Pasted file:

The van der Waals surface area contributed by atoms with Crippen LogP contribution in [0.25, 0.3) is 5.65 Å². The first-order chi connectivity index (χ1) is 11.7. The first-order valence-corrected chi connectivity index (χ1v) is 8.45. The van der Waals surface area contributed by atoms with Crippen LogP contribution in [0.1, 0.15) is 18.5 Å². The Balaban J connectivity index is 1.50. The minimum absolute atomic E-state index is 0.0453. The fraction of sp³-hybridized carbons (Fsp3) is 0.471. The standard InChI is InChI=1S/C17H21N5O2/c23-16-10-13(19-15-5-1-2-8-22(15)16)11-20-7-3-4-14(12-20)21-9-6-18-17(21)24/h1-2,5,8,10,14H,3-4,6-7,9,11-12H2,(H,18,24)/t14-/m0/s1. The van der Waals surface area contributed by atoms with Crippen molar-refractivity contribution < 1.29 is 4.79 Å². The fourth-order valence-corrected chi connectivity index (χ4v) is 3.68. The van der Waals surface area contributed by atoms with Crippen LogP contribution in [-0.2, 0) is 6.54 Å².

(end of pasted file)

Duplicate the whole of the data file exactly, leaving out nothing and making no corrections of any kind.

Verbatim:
The van der Waals surface area contributed by atoms with Crippen LogP contribution in [0.25, 0.3) is 5.65 Å². The first-order chi connectivity index (χ1) is 11.7. The first-order valence-corrected chi connectivity index (χ1v) is 8.45. The van der Waals surface area contributed by atoms with Crippen LogP contribution in [0.1, 0.15) is 18.5 Å². The Balaban J connectivity index is 1.50. The minimum absolute atomic E-state index is 0.0453. The fraction of sp³-hybridized carbons (Fsp3) is 0.471. The standard InChI is InChI=1S/C17H21N5O2/c23-16-10-13(19-15-5-1-2-8-22(15)16)11-20-7-3-4-14(12-20)21-9-6-18-17(21)24/h1-2,5,8,10,14H,3-4,6-7,9,11-12H2,(H,18,24)/t14-/m0/s1. The van der Waals surface area contributed by atoms with Crippen molar-refractivity contribution < 1.29 is 4.79 Å². The fourth-order valence-corrected chi connectivity index (χ4v) is 3.68. The van der Waals surface area contributed by atoms with Crippen LogP contribution in [-0.2, 0) is 6.54 Å².